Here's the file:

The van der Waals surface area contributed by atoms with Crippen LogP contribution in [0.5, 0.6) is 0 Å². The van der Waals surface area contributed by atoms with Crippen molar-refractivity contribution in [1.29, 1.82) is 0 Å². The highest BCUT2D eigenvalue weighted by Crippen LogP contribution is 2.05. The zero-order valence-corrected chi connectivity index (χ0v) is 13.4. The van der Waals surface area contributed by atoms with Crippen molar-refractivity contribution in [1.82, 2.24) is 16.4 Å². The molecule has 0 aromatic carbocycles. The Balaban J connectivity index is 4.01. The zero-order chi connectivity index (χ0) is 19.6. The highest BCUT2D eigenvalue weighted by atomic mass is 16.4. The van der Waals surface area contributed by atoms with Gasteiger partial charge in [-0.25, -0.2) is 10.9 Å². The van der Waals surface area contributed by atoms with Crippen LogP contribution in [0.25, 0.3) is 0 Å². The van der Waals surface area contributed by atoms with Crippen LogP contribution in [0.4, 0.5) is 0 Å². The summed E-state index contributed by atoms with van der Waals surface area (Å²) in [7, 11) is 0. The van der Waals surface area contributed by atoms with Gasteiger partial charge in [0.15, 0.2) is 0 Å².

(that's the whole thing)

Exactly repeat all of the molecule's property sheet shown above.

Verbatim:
The van der Waals surface area contributed by atoms with Crippen LogP contribution in [0.5, 0.6) is 0 Å². The van der Waals surface area contributed by atoms with Crippen molar-refractivity contribution in [1.29, 1.82) is 0 Å². The highest BCUT2D eigenvalue weighted by Crippen LogP contribution is 2.05. The zero-order valence-corrected chi connectivity index (χ0v) is 13.4. The van der Waals surface area contributed by atoms with Crippen molar-refractivity contribution in [1.82, 2.24) is 16.4 Å². The molecule has 0 aromatic carbocycles. The Balaban J connectivity index is 4.01. The zero-order chi connectivity index (χ0) is 19.6. The highest BCUT2D eigenvalue weighted by atomic mass is 16.4. The van der Waals surface area contributed by atoms with Gasteiger partial charge in [-0.25, -0.2) is 10.9 Å². The van der Waals surface area contributed by atoms with Crippen LogP contribution in [0.25, 0.3) is 0 Å². The van der Waals surface area contributed by atoms with Crippen LogP contribution in [0.4, 0.5) is 0 Å². The summed E-state index contributed by atoms with van der Waals surface area (Å²) in [7, 11) is 0. The van der Waals surface area contributed by atoms with Gasteiger partial charge in [0.15, 0.2) is 0 Å².